Foreign direct investment (FDI) is one of the legal channels to invest in Indian stock and financial markets. As per data released by the Department of Industrial Policy and Promotion (DIPP), two of the topmost sources of the cumulative inflows from April 2000 to March 2011 are Mauritius (41.80 per cent, US$54.227 billions) and Singapore (9.17 per cent, US$11.895 billions). It is not plausible that the small economies of Mauritius and Singapore are the true origins of such huge investments. It is apparent that the investments are being routed through these jurisdictions in order to conceal from revenue authorities the identities of such tax evaders; In many cases they are Indian residents who have invested in their own companies.
Investment in the Indian stock market through participatory notes (PNs) or overseas derivative instruments (ODIs) is another way in which the black money generated by Indians is re-invested in India. The investor in PNs does not hold the Indian securities in her or his own name. These are legally held by the FIIs, but derive economic benefits from fluctuations in prices of the Indian securities, as also dividends and capital gains, through specifically designed contracts.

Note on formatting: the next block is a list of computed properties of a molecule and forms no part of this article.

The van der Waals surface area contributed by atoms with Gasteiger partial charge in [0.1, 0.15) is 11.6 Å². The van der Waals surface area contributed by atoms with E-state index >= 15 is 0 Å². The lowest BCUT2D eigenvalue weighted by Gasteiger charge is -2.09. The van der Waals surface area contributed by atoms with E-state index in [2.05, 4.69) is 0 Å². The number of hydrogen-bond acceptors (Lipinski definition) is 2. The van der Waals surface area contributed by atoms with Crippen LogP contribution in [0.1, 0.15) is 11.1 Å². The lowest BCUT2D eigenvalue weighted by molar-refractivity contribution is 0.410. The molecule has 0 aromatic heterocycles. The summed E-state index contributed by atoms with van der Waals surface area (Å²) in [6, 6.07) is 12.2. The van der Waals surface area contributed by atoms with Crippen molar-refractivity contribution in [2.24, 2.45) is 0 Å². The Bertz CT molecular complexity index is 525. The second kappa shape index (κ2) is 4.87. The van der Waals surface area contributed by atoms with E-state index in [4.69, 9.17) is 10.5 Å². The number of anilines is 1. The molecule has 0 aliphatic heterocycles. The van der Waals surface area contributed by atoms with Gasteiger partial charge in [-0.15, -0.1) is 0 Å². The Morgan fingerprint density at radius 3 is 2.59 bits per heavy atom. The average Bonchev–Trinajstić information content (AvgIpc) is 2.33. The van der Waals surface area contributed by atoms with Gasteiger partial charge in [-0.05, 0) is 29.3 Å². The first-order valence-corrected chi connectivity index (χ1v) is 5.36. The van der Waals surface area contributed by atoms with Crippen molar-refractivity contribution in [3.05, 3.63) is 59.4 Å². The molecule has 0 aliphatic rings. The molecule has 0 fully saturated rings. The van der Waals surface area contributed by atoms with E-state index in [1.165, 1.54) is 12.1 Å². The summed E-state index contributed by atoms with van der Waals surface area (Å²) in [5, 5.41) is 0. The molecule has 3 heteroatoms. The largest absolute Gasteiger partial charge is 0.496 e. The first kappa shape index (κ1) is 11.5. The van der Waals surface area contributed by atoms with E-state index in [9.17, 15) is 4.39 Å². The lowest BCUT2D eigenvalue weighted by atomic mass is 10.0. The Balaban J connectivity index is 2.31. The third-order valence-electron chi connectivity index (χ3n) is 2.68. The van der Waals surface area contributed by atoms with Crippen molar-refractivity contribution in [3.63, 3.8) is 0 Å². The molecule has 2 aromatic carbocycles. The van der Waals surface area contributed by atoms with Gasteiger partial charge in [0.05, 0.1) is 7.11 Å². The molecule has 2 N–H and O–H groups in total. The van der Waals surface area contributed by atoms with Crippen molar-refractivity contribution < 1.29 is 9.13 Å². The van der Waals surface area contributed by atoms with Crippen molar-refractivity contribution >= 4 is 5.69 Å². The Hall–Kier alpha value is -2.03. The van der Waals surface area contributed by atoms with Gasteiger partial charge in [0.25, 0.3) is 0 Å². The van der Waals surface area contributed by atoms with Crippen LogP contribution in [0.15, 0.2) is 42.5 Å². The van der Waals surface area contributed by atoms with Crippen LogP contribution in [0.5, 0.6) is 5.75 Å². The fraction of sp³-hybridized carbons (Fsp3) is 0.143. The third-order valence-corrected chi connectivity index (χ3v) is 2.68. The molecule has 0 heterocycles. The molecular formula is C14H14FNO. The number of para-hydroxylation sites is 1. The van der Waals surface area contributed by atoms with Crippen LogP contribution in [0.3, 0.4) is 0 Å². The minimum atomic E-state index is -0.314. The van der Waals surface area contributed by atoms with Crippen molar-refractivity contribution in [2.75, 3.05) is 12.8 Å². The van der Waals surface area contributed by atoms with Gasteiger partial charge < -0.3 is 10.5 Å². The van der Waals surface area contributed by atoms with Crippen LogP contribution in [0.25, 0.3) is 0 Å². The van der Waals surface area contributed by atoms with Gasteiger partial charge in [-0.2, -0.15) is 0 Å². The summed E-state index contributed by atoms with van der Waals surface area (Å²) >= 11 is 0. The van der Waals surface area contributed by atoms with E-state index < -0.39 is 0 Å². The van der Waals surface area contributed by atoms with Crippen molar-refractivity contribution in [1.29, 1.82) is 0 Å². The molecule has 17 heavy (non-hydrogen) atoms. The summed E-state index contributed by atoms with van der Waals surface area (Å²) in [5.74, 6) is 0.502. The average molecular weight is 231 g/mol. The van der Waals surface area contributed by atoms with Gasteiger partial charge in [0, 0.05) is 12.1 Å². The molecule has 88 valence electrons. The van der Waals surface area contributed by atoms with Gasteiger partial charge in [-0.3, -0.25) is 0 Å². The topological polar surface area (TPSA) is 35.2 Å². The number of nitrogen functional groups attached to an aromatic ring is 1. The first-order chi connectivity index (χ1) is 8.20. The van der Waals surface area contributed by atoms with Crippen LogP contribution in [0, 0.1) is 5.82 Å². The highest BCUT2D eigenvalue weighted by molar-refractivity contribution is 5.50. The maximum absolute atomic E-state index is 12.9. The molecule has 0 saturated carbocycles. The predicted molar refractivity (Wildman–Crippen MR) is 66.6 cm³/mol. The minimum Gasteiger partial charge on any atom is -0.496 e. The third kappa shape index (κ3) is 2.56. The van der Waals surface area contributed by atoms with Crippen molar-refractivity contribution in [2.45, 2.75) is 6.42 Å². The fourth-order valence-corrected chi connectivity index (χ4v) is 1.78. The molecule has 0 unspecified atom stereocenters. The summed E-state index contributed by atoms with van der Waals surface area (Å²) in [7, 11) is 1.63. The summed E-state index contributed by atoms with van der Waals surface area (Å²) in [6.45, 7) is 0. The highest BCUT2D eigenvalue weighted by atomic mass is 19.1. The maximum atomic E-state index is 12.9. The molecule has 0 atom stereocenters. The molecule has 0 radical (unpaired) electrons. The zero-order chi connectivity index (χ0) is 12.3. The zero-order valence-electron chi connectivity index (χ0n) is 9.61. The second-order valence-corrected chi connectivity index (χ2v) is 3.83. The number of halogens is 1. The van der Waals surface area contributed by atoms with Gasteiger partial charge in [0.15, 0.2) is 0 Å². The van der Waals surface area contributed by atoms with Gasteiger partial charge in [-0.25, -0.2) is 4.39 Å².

Foreign funds received by charitable organisations, non-government organisations (NGOs) and other associations need not disclose the Indian beneficiary.
Gold imports through official channel and smuggling is a major conduit to bring back the black money from abroad and convert into local black money as the gold commands high demand among the rural investors particularly. Also fictitious high value round trip transactions via tax haven countries by diamonds and precious stones exporters and importers is a channel for to and fro transactions outside the country. Also, fictitious software exports can be booked by software companies to bring black money into India as tax exemptions are permitted to software companies.